Benchmarks show importance of news subscriber yield management

By Matthew Lulay

Mather Economics

Atlanta, Georgia, USA


By Matt Lindsay

Mather Economics

Atlanta, Georgia, USA


The recent report on pricing by INMA shared several case studies on smart pricing from publishers. With this in mind, here are a few other details on pricing strategies and tactics working well with print and digital subscribers.

Below, we also share benchmarks on subscription pricing from our database of more than 300 newspapers. These data come from many of the newspapers we help with subscription pricing and revenue optimisation. We will be releasing a quarterly industry report on subscriptions and audience revenue beginning this month.

Pricing strategies and tactics for digital and hybrid news products should reflect the important factors of the customer relationship.
Pricing strategies and tactics for digital and hybrid news products should reflect the important factors of the customer relationship.

The benchmarks

The average monthly price for newly acquired digital-only subscriptions is US$3.16 per month and US$15.79 for hybrid (print + digital) subscriptions. Digital-only new starts are 41.6% of total starts, and hybrid are the remaining 58.4%.

Across all subscribers, including newly acquired and existing subscribers, the average rate for digital-only subscriptions is US$9.50 per month and US$29.39 for hybrid subscriptions.

Weekly churn averages 0.98% per week for digital subscribers and 0.78% for hybrid. The difference in churn rates is due to the longer tenure of hybrid customers. Long-tenured customers, those with more than two years of active subscription life, tend to churn much less than customers in their first two years.

Hybrid customers are 80.5% of all subscribers and represent 93.5% of subscription revenue. Digital only are 19.52% of total paid subscriptions, which represents a 34% increase year-over-year (YOY). Digital only subscriptions are 6.5% of total subscription revenue, a 48% increase YOY.

Subscriber yield management innovation

Average monthly rates reflect the relative maturity of these products. Digital-only subscriptions have grown significantly in the past year due to COVID-19, the 2020 U.S. election cycle, California forest fires, and other big news events in 2020. We are seeing a softening of demand now that those events are behind us, and publishers are trying to retain and monetise their new digital subscribers to sustain growth in their digital audience revenue.

Pricing strategies and tactics for digital and hybrid news products should reflect the important factors of the customer relationship: the value proposition of the product to the customer, their tenure as a customer, their level of engagement, and their willingness and ability to pay for the product.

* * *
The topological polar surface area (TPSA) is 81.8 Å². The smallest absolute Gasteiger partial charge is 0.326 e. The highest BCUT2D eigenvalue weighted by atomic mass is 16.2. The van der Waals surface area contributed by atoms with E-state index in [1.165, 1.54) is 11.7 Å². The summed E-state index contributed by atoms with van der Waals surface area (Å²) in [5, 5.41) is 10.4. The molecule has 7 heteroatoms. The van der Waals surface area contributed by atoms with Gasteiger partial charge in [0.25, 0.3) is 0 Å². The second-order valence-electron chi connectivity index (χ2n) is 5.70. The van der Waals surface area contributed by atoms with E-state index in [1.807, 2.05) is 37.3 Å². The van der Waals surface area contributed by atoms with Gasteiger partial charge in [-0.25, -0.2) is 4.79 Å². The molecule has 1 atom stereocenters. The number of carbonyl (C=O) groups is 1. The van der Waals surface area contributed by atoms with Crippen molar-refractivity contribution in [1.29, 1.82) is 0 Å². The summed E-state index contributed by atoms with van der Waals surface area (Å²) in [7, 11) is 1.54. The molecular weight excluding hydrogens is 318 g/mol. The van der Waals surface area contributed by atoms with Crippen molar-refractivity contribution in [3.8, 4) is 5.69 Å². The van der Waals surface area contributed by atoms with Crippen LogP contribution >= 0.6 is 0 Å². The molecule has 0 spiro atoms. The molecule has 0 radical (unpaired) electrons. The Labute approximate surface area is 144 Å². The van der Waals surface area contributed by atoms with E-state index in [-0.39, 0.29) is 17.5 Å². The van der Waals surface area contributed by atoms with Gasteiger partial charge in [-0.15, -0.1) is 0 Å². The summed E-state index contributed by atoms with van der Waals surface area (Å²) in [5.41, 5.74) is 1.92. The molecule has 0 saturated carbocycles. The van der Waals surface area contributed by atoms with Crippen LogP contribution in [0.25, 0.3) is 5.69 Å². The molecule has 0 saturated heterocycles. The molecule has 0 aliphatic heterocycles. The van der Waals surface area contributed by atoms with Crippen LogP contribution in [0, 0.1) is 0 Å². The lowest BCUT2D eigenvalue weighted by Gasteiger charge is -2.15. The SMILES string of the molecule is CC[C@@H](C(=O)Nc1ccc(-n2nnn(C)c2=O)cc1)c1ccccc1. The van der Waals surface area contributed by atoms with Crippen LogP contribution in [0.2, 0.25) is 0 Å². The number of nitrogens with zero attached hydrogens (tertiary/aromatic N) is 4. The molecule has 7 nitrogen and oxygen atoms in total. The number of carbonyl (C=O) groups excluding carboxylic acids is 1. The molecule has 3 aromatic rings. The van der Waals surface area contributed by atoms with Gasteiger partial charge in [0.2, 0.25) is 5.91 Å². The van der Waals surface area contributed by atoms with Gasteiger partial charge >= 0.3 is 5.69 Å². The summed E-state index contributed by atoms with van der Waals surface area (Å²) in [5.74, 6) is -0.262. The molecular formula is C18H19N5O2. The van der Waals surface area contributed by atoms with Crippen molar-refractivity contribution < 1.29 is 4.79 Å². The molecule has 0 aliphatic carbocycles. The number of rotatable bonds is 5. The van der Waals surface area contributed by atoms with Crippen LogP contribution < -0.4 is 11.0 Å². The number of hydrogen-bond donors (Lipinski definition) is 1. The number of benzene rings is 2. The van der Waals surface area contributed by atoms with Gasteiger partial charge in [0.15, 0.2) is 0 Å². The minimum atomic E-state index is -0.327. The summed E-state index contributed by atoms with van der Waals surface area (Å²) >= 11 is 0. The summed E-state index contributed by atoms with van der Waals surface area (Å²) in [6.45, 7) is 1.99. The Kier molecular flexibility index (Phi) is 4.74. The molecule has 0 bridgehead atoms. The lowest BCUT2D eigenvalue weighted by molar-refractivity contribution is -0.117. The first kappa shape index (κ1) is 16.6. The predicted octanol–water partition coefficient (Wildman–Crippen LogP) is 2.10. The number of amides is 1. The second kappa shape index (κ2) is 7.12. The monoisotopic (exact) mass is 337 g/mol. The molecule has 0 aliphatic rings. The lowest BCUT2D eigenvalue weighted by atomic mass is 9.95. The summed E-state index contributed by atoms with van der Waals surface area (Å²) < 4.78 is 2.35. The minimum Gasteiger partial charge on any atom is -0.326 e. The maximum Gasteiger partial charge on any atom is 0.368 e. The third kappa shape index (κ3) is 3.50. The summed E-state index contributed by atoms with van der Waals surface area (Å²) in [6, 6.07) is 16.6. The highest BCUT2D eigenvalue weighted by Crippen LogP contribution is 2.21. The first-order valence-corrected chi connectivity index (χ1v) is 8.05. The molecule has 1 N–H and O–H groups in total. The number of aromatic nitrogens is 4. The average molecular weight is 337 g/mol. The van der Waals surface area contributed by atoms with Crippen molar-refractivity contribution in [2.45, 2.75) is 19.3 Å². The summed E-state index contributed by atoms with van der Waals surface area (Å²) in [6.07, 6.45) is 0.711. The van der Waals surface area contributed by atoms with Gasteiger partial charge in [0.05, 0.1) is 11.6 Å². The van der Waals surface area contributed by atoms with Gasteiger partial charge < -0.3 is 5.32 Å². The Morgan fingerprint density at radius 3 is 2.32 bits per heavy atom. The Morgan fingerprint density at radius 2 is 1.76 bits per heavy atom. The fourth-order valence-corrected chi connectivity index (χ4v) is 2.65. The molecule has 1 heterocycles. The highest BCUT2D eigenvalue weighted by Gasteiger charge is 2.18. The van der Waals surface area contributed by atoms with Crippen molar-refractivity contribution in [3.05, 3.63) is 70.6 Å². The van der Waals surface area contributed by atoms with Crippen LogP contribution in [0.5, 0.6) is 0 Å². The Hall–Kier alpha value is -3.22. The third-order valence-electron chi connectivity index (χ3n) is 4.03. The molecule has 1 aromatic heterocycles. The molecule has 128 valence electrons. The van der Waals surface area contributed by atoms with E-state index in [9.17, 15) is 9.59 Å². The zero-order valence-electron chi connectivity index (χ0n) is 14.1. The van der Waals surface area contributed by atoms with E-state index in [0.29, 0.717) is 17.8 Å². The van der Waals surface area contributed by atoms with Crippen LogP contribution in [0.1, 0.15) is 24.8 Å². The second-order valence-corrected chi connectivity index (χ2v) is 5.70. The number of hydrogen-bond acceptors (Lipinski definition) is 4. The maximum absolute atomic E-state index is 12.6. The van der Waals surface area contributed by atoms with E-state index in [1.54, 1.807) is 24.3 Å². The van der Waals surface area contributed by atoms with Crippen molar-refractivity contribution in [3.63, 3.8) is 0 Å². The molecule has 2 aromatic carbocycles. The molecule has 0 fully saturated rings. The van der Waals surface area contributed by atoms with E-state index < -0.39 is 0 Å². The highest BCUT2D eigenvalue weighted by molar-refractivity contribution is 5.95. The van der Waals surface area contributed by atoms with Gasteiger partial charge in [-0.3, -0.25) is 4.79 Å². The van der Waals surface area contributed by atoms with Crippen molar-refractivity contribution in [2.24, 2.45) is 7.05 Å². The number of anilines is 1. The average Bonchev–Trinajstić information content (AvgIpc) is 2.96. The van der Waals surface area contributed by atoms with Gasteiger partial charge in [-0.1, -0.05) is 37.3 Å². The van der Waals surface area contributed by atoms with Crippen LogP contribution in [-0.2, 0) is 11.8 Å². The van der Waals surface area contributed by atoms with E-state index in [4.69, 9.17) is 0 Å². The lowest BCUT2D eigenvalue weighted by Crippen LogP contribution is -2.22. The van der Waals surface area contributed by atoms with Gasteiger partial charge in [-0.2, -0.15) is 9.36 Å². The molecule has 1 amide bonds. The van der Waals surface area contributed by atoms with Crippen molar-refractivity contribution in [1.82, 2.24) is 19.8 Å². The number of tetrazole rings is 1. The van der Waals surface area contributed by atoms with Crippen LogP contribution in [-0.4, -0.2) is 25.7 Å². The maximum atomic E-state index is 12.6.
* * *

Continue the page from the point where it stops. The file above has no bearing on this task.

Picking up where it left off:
We have found common value propositions for subscriptions include:

  • Community: A desire to read about news in their local community they cannot find elsewhere.
  • Content: A desire to read specific content, such as coverage of a local sports team.
  • Cause: A desire to support local journalism. These customers will often subscribe but not remain actively engaged with the product.
  • Cost: They value the product and content but are price-sensitive customers, particularly at the point of initial subscription purchase.

We have tested a significant number of pricing tactics for acquisition, end-of-promotion offer increases, and annual increases for subscribers. A summary of a few of our recent observations and conclusions from pricing experiments are as follows:

  • Digital-only subscribers behave very similarly to hybrid subscribers with respect to price changes, particularly with annual increases to their rate.
  • High engagement does not translate into low renewal price elasticity. Often, very engaged customers will show higher price-related churn than the average level of engaged subscribers.
  • Moving customers from low acquisition offers to much higher basic rates, such as US$0.99 for six months to US$0.99 per day, is a challenging step to optimise due to the predictive modeling accuracy required. We have identified other tactics to help retain subscribers before and after this price increase.
  • Renewal price increases can be optimised not only for renewal price elasticity but for expected yield post-increase, which can extend the hybrid/print subscription revenue runway considerably.
  • “Sleepers” or “zombies” are customers who pay for their subscriptions but have very low engagement. They will usually not have the highest price elasticity and are often less likely to stop after a price increase than a highly engaged reader. These subscribers often want to “contribute” to your news organisation so it remains in the community.

Subscription yield management, which includes pricing strategy as well as tactics related to audience revenue growth, is a field of analysis that has very high ROI for publishers.

About the Authors

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